From: Jaakko Jarvi (jajarvi_at_[hidden])
Date: 2002-03-21 17:00:37
Just a few points.
First to correct something about Phoenix docs:
even though FC++-like polymorphic functors were not originally part of LL,
they are part of the submitted version, see section 5.3.3 in the
documentation, which explains the use of sig templates.
> 1) Regarding the strict/weak arity question, it seems to me that the
> weak arity should be default, following the reasoning from Phoenix.
The reasoning from Phoenix used example in parsers and semantic actions.
I think that this is a rare case compared to just some 'everyday' code
passing lambda functors to STL algorithms, where I see the stricter arity
safer. But this has been discussed quite a lot already, and it is easy to
set one or the other as default, and have some syntax to get the other.
> 3) In particular, I would like a more detailed analysis of the relevance
> of scoping in the lambda expressions as FACT! (and Phoenix?) provides.
> As I understood Jörg Striegnitz, LL does not have scope. It seems to me
> that this is a requirement for lambda expressions if they are to be
> comparable to lambda expressions from functional programming. I don't
> see how lambda expressions can cater for recursive expressions without
> introducing the concept of scoping.
The first paragraph in the docs say:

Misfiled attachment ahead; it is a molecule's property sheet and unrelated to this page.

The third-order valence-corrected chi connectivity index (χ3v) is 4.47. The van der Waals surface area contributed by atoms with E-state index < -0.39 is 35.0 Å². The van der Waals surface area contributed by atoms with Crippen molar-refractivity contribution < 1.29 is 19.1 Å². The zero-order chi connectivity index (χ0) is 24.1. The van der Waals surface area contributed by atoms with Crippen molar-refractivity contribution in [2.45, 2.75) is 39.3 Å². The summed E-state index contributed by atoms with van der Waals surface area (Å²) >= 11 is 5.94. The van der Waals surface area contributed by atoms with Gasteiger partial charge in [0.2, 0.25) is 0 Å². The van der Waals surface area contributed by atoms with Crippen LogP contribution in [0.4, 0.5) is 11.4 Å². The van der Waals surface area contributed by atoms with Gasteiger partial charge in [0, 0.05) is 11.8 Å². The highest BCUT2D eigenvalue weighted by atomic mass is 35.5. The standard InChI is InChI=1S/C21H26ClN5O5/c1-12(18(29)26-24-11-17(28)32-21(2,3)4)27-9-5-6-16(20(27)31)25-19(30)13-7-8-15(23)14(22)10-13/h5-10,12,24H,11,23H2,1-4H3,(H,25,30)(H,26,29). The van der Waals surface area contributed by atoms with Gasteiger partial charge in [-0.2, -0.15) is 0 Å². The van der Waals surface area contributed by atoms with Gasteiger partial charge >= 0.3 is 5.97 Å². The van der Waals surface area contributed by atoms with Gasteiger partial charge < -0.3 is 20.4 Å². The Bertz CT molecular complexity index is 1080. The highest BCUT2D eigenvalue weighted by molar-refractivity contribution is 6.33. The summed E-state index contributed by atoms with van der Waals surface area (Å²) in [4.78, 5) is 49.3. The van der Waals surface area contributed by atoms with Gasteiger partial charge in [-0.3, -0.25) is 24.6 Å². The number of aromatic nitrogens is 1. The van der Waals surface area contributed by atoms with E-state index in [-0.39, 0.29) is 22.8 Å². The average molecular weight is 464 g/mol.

---- The primary motivation for the BLL is to provide flexible and convenient means to define unnamed function objects for STL algorithms... for_each(a.begin(), a.end(), std::cout << _1 << ' '); ... The essence of BLL is letting you define small unnamed function objects, such as the one above, directly on the call site of an STL algorithm. ---- So the goal is not to define a functional language within C++, and change the way of programming C++ entirely. There are languages far better suited for functional programming. (See FC++ for an approach closer to this goal.) > 4) Additionally, an performance comparision with competitors would also > be helpful. Here's a quick test with gcc3.0.4 L2 is the lambda expression _1 * _1 in LL P2 accordingly arg1 * arg1 in Phoenix L3 is _1 * _1 * _1 etc. They're run 10000 times in a transform loops, elements come from a vector and go into another vector Lambda: L2 : 103.736 L3 : 105.155 L4 : 109.578 L5 : 117.301 L6 : 128.86 L7 : 147.288 L8 : 161.872 L9 : 196.295 L10 : 191.952 L11 : 220.988 L12 : 252.292 L13 : 280.202 L14 : 307.275 L15 : 331.81 L20 : 487.784 Phoenix: P2 : 189.631 P3 : 205.464 P4 : 229.871 P5 : 250.3 P6 : 289.332 P7 : 336.765 P8 : 372.081 P9 : 404.196 P10 : 435.336 P11 : 467.225 P12 : 495.447 P13 : 522.825 P14 : 555.651 P15 : 581.173 P20 : 727.167 The performance difference probably stems from the fact that phoenix constructs a tuple out of the arguments, which the g++ cannot optimize away. LL does not store the arguments to lambda functors into any intermediate objects, but rather just passes them unchanged to the underlying functions. KCC can optimize the tuples away. > 5) The feature-set of LL seems to be a mix of "hey, we can do this too", > and features that are more useful and practical in the daily work. Currying of lambda functors may be like that, the motivation behind other features is, that we try to provide counterparts for all C++ constructs. All operators, all function call types, casts sizeof and typeid, all control structures, and exception handling. > > 7) Practically, if FACT! and Phoenix are portable to VC6, while LL is > not, this is worth considering. LL does compile with the current alpha version of MSVC. (there will of course be VC6 users around for quite a while.) Cheers, Jaakko
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